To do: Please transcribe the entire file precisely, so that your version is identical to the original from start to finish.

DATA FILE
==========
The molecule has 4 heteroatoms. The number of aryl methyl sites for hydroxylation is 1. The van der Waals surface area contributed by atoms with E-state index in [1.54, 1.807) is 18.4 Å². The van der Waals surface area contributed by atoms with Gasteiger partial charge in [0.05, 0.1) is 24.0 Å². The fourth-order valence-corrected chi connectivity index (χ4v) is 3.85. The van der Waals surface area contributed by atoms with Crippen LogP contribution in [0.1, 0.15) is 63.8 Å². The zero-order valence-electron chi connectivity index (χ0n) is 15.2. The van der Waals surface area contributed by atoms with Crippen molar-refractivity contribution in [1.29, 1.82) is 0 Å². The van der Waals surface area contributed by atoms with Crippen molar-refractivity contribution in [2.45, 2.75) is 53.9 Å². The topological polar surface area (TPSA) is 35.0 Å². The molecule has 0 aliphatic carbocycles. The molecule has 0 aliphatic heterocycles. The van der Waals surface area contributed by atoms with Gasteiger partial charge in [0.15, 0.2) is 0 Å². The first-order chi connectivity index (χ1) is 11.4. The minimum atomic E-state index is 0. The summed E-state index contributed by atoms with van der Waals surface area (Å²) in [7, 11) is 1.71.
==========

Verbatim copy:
The molecule has 4 heteroatoms. The number of aryl methyl sites for hydroxylation is 1. The van der Waals surface area contributed by atoms with E-state index in [1.54, 1.807) is 18.4 Å². The van der Waals surface area contributed by atoms with Gasteiger partial charge in [0.05, 0.1) is 24.0 Å². The fourth-order valence-corrected chi connectivity index (χ4v) is 3.85. The van der Waals surface area contributed by atoms with Crippen LogP contribution in [0.1, 0.15) is 63.8 Å². The zero-order valence-electron chi connectivity index (χ0n) is 15.2. The van der Waals surface area contributed by atoms with Crippen molar-refractivity contribution in [1.29, 1.82) is 0 Å². The van der Waals surface area contributed by atoms with Crippen molar-refractivity contribution in [2.45, 2.75) is 53.9 Å². The topological polar surface area (TPSA) is 35.0 Å². The molecule has 0 aliphatic carbocycles. The molecule has 0 aliphatic heterocycles. The van der Waals surface area contributed by atoms with Gasteiger partial charge in [0.15, 0.2) is 0 Å². The first-order chi connectivity index (χ1) is 11.4. The minimum atomic E-state index is 0. The summed E-state index contributed by atoms with van der Waals surface area (Å²) in [7, 11) is 1.71.